Car manufacturer Westfield Sportscars exemplified the agility businesses need in the face of uncertainty, says IoD director general Stephen Martin
As someone who likes motorsports, I was excited to be visiting Westfield Sportscars, Kidderminster to see the range of beautiful kit cars they have been building since the 1980s.
I wasn’t disappointed, getting a tour of the site where they make vehicles for export to as far away as Australia. But what really stopped me in my tracks was the discovery that it also manufactures driverless ‘pods’ that operate fully autonomously and which are currently being trialled on the streets of south London. It’s great to see British companies at the forefront of this technology, which could have such a transformative effect on how we travel in future.
That wasn’t the last surprise. The managing director, Julian Turner, told me 3,000 parts go into each car, many of them sourced abroad in the past. After the EU referendum, and the fall in value of the pound, Westfield switched to sourcing all components in the UK. I was impressed by the agility of the company, how quickly it made decisions and implemented them.
Agility must be the watchword for government too as it considers how to press ahead with its new industrial strategy, the consultation for which has just closed. No one can know exactly which technologies or business models will succeed in the future, or the exact skills that will be needed for posts in new industries. Even a few years ago, the UK leaving the EU and widespread use of driverless cars seemed highly unlikely. But the former is now happening and the latter looks close at hand.
Long-term advances in AI, robotics and their effect on the automation of jobs will have more significant impact on the economy than Brexit. We can’t predict every detail, but we can prepare by making sure our education system is flexible enough to allow people to retrain, possibly several times during their working life, and that the communications and energy infrastructure is up to scratch.
If we get the framework right, then we will allow more firms such as Westfield to leap on the new opportunities that are always created in times of major technological change.
It was great to meet…
Chief financial officer,
While in the West Midlands, I also went to the plant where Worcester Bosch makes its boilers. Malige told me about some clever innovations to the company’s working practices. It has a split assembly line, which allows employees either to work routinely on one section of the line, or to complete a variety of tasks, depending on which option they prefer. It also has a row of desks in the middle of the production floor which staff and management are encouraged to use together, in order to break down the barriers. I look forward to learning about more innovations such as these as I meet more IoD members across the UK in coming months.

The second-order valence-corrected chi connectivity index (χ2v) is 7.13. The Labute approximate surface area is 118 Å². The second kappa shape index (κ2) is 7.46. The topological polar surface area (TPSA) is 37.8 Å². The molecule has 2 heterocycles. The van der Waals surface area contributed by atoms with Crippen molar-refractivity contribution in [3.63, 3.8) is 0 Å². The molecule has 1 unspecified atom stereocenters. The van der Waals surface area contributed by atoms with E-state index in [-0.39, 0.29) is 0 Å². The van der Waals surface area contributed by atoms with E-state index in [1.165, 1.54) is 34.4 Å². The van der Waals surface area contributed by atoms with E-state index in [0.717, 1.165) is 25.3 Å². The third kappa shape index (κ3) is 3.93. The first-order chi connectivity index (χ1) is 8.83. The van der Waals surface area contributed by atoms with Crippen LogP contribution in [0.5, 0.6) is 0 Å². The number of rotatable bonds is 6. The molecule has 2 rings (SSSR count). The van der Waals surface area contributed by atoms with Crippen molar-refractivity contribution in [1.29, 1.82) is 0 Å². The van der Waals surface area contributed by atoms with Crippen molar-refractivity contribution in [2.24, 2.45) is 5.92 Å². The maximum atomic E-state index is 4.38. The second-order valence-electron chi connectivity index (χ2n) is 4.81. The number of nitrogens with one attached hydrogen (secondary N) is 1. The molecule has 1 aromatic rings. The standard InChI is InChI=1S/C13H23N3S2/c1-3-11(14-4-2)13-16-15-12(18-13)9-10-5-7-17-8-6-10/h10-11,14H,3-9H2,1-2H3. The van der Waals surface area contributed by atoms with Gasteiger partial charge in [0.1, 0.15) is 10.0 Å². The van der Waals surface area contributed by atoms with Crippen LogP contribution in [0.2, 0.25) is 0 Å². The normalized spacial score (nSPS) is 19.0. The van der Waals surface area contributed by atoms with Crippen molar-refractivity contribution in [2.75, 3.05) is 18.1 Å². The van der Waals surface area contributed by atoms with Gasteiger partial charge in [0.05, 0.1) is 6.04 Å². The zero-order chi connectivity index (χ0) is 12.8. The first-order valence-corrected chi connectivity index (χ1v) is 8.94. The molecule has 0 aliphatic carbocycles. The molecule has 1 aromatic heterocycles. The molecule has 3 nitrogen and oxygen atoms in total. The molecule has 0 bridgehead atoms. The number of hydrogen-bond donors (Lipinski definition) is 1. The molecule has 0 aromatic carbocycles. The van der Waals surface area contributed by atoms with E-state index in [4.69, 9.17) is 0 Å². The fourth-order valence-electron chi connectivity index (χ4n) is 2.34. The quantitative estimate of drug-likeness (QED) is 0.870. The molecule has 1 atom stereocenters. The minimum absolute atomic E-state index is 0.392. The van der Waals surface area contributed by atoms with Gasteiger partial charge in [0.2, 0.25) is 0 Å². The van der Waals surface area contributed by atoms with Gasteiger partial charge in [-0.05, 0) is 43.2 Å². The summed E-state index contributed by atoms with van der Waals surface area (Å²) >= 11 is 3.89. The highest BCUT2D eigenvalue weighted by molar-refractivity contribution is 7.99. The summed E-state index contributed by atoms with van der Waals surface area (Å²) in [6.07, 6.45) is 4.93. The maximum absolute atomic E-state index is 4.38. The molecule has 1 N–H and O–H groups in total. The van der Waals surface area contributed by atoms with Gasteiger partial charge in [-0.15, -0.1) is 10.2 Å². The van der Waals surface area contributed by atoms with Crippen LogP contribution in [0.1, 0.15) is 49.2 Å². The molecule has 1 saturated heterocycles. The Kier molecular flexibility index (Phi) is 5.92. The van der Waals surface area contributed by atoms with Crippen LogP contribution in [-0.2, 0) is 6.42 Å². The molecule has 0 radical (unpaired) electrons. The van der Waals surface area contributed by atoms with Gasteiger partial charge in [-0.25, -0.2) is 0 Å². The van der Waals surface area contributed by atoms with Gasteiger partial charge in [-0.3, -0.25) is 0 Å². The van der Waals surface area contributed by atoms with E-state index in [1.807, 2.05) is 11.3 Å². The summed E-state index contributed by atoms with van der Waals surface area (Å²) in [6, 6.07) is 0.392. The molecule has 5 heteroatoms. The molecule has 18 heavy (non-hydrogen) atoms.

This month I will be…
The Design Museum, London
California has been at the forefront of cultural and technical innovation for decades; and a fascinating new exhibition, California – Designing Freedom, traces the sunshine state’s global reach through such objects as the skateboard, self-driving car – and even LSD blotting paper.
Twin Peaks, Sky Atlantic
The 1990s cult favourite that brought us the Log Lady, Agent Dale and a damn fine cup of coffee returns to TV, courtesy of creator David Lynch. Expect the usual gloriously off-kilter antics and lashings of cherry pie…
The Bottom Line with Evan Davis
The Newsnight presenter’s business-based podcast has recently tackled subjects such as migrant entrepreneurs, fintech and the UK space industry, and under his adroit steering it’s a hugely listenable and frequently useful half-hour, complete with influential business leaders.
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Stephen Martin is the IoD director general.